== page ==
Sunday, June 2, 2013

One Perspective on Snarky Reviews

Unfortunately not everyone loves our books. It's a fact writers accept when negative opinions come from professionals, and even honest, critical amateurs. However, it appears there's a growing list of nameless customer critics out there with minds conjuring poisonous words and phrases to vent upon some hard-working author.

I'm on several lists and social media sites, and, lately, there have been several posts about bad reviews and how unfair customer opinions are. On Amazon, if you buy a trinket, you're eligible to review a book. If you're an author whose work is out there for all to read and review, you know whereof I speak.

Bad reviews are inevitable -- and for a variety of valid reasons. I review other writers' books. If I don't care for a book's plot, premise, characters, etc., I don't review it. Chances are I don't finish it. Life's too short to read something I don't enjoy. All that said, there's never a reason to give a two-star or a two-heart rating, much less a one. Others might not agree, but opinions on weightier matters differ, too.

I read a phrase from an author that stuck in my head. He called unnecessarily cruel reviews "electronic snarking." These are tirades from readers who, many times, have not even read the book. You know the type: This book was so awful I threw it against the wall. The best part about it was the cover and that wasn't good either.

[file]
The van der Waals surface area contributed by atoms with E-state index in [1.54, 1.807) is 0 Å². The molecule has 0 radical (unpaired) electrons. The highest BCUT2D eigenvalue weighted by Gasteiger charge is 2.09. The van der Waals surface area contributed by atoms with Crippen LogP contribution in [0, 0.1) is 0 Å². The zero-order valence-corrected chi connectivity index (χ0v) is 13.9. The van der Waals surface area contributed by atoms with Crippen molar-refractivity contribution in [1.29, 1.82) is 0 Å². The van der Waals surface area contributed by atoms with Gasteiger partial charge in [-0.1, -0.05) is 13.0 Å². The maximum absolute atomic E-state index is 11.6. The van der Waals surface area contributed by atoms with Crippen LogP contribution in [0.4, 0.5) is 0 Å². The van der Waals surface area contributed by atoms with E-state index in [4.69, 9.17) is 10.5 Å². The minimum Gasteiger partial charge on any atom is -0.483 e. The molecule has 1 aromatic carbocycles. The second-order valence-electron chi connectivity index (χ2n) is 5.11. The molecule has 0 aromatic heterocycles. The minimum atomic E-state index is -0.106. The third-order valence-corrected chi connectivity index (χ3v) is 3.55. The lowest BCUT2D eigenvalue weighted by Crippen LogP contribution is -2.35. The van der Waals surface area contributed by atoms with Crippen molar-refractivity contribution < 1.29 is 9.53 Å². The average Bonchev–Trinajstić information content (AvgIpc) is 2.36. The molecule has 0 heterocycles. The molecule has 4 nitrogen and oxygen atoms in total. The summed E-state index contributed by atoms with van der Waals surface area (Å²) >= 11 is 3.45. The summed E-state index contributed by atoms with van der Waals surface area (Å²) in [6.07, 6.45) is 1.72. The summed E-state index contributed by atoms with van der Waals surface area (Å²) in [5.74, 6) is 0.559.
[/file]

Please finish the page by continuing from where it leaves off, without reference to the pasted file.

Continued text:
If you're a small press, mid-list or indy author these rants are very damaging. The meanies may simply think they're being cute, have an ax to grind, or possess a devilish desire to bring down your star rating. Whatever the motivation,  their snarking can kill sales for a promising book. It only takes a handful of unfair opinions to dampen enthusiasm.
I would implore those with a bent to rant negatively to stop and think of the consequences to an author with whom you might enjoy drinking a cup of coffee or sharing jokes over a beer.
Also authors must constantly monitor internet customer opinion sites. It is said that we authors should not answer our critics. That's easy if you're Nora Roberts and have multi-thousand reader reviews per book, but we who toil at protecting our reputations must comment on unfair snarking, and promptly.
And now a little blatant self promotion on the subject of reviews. My coming release, THE DEVIL LAUGHED (Five Star/Gale) was reviewed by Kirkus, a giant in the world of professional reviews. That they chose my book to review out of the thousands they receive a month was good news. While not glowing (does Kirkus ever give a glowing review?) it was positive, fair, and I'm happy with it. That's all an author can ask for.
 Gerrie Ferris Finger